The Pac-12 presidents and chancellors may never include BYU because of “cultural differences,” but that hasn’t kept league athletic directors and coaches from scheduling the Cougar football team through the next decade.
Call it a mutual aid society of football: You help us, we’ll help you.
One can probably remember those couple of weeks this past spring when ACC and SEC commissioners told reporters those leagues wouldn’t recommend BYU as a non-conference game to fill out schedules in anticipating tweaking opponents for the upcoming college football playoff.
The reaction in Utah was predictable. Some Cougar fans got their undies tangled running to their minivans. Some radio talking heads jacked it up as a sign BYU was now and forever definitely a Power 5 conference outsider and it was the end of the world. Hand-wringing ruled. At the speed of light, emails piled up in the inbox of BYU Athletic Director Tom Holmoe.
In the meantime, Holmoe was puzzled. What was the big deal? He still talks contracts with SEC and ACC folks as an independent contractor. And the Pac-12 is more than willing to work with the Cougars and their independent scheduling needs.
The Pac-12 teams are a natural non-conference fit for that league. Most road trips by charter are 90 minutes or so; teams can fly right into Provo if needed. Fans can generally get in their cars for a long weekend road trip. LaVell Edwards Stadium can meet necessary gate guarantees, and with ESPN as a partner to broker some time and dates, the Pac-12 comes out a winner all the way around.
Pac-12 presidents may struggle with BYU because they can’t share a pre-game cocktail, but their minions doing the lifting don’t mind the neighborhood at all.
It makes total sense. To get to a Power 5 non-conference foe, the closest are in Texas, Kansas, Nebraska or Minnesota, half a continent away.
Arizona Athletic Director Greg Byrne put it simply and succinctly last week while speaking to a broadcast entity in the Pac-12: “We consider BYU a Power 5 opponent, and that’s why we’ve contracted with them for three future games.”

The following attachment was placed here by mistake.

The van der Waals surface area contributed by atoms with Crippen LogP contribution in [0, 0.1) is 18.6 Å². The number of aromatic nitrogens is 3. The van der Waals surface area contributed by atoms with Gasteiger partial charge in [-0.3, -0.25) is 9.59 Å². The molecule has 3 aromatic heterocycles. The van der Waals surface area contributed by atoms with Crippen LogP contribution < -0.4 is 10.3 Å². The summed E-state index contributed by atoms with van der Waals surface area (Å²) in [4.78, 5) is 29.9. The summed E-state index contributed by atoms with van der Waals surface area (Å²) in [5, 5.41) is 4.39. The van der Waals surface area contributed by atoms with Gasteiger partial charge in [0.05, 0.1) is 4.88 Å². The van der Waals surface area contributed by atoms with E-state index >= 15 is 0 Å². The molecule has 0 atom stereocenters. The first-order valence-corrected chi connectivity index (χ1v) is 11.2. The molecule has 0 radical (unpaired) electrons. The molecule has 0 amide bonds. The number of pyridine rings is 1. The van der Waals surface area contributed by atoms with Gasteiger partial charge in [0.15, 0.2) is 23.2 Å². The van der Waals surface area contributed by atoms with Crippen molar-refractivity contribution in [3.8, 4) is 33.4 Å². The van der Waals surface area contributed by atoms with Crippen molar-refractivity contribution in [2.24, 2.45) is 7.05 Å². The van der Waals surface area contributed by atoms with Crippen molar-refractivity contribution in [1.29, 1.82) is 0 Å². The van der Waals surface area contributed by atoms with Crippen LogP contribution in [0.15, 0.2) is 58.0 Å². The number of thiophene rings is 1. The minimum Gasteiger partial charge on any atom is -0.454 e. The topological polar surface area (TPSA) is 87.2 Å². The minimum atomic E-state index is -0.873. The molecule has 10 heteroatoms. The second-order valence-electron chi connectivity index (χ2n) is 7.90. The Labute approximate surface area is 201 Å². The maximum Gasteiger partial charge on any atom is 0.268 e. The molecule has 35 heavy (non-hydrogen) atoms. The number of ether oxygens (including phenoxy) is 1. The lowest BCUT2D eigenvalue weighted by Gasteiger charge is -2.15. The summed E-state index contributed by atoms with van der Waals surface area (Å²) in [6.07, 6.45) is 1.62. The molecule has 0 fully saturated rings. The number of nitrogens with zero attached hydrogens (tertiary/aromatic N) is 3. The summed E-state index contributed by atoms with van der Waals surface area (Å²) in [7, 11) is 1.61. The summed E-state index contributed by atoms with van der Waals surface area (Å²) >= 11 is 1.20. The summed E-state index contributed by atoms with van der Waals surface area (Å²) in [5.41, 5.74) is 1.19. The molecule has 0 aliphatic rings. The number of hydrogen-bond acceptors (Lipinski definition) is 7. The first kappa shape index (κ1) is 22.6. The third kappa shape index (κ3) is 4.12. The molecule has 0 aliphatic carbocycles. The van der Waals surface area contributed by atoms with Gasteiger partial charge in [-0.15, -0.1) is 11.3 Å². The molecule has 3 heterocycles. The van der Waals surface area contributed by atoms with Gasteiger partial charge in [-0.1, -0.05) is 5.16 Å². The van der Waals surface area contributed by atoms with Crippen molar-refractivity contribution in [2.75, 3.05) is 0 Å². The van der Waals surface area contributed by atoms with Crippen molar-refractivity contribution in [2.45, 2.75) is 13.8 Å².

This might be a good topic to bring up this week as the Pac-12 football media days kick off — the BYU scheduling consortium.
BYU has scheduled at least 19 games with Pac-12 teams through 2025, and that doesn’t included games expected to be under contract with Utah after the next Cougar-Ute deal is executed for three games through 2018.
These games include this year’s Nov. 29 game at the University of California-Berkeley, next year’s Cougar game at UCLA and future games with the Bruins, Arizona, ASU, USC and Stanford through the next 11 seasons with possibly more to come.
In Monday’s Los Angeles Times, a story reminding readers of the Bruin series with BYU had a headline that read: “UCLA Football: Bruins beef up future schedules.”
In the brief story by Chris Foster, the lead paragraph read: “UCLA continues to strengthen its future schedules, something that can only help the Bruins under the new college football playoff.” In his next paragraph, the first team mentioned was BYU. In the third paragraph, Foster mentions the Bruins have added Texas A&M, Oklahoma, Fresno State, San Diego State, Rutgers, LSU and Michigan through 2023.
At BYU’s football media day in June, I asked Holmoe if he thought he needed a formal scheduling agreement with the SEC, ACC or other conferences to meet his program’s needs in this current atmosphere. He replied BYU can get the job done with or without and discounted the SEC and ACC furor as nothing more than an idea, not a brick-wall hurdle.
In the dead heat of summer, it's interesting how these things unfold.
One man’s non-Power 5 castaway is another’s convenient buddy.
This is how crazy college football has become.
The difference may only be a few thousand pounds of jet fuel.
Dick Harmon, Deseret News sports columnist, can be found on Twitter as Harmonwrites and can be contacted at firstname.lastname@example.org.